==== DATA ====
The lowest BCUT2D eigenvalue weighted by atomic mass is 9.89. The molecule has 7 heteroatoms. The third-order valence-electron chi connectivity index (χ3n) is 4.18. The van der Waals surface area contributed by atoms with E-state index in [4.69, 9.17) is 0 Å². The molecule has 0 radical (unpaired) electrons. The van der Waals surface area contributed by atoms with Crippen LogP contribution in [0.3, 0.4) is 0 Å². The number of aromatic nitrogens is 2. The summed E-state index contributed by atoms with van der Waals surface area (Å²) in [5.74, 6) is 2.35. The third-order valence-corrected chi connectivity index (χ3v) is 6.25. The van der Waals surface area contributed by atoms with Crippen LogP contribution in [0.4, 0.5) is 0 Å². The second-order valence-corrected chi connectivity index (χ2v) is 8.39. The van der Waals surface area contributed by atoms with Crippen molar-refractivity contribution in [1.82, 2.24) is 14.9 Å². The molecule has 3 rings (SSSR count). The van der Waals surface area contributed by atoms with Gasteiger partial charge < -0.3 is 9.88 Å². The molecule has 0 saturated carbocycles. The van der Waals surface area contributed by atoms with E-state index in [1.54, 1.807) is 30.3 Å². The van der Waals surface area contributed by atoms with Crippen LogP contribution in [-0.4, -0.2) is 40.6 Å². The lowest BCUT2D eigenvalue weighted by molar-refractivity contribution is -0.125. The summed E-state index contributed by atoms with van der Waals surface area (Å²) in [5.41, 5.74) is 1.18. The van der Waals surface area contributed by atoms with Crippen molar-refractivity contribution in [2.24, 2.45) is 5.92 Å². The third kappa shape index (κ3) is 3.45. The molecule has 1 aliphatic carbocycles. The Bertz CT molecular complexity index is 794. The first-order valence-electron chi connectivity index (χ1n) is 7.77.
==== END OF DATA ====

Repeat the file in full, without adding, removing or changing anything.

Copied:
The lowest BCUT2D eigenvalue weighted by atomic mass is 9.89. The molecule has 7 heteroatoms. The third-order valence-electron chi connectivity index (χ3n) is 4.18. The van der Waals surface area contributed by atoms with E-state index in [4.69, 9.17) is 0 Å². The molecule has 0 radical (unpaired) electrons. The van der Waals surface area contributed by atoms with Crippen LogP contribution in [0.3, 0.4) is 0 Å². The number of aromatic nitrogens is 2. The summed E-state index contributed by atoms with van der Waals surface area (Å²) in [5.74, 6) is 2.35. The third-order valence-corrected chi connectivity index (χ3v) is 6.25. The van der Waals surface area contributed by atoms with Crippen LogP contribution in [0.4, 0.5) is 0 Å². The second-order valence-corrected chi connectivity index (χ2v) is 8.39. The van der Waals surface area contributed by atoms with Crippen molar-refractivity contribution in [1.82, 2.24) is 14.9 Å². The molecule has 3 rings (SSSR count). The van der Waals surface area contributed by atoms with Gasteiger partial charge < -0.3 is 9.88 Å². The molecule has 0 saturated carbocycles. The van der Waals surface area contributed by atoms with E-state index in [1.54, 1.807) is 30.3 Å². The van der Waals surface area contributed by atoms with Crippen LogP contribution in [-0.4, -0.2) is 40.6 Å². The lowest BCUT2D eigenvalue weighted by molar-refractivity contribution is -0.125. The summed E-state index contributed by atoms with van der Waals surface area (Å²) in [5.41, 5.74) is 1.18. The van der Waals surface area contributed by atoms with Crippen molar-refractivity contribution in [2.24, 2.45) is 5.92 Å². The third kappa shape index (κ3) is 3.45. The molecule has 1 aliphatic carbocycles. The Bertz CT molecular complexity index is 794. The first-order valence-electron chi connectivity index (χ1n) is 7.77.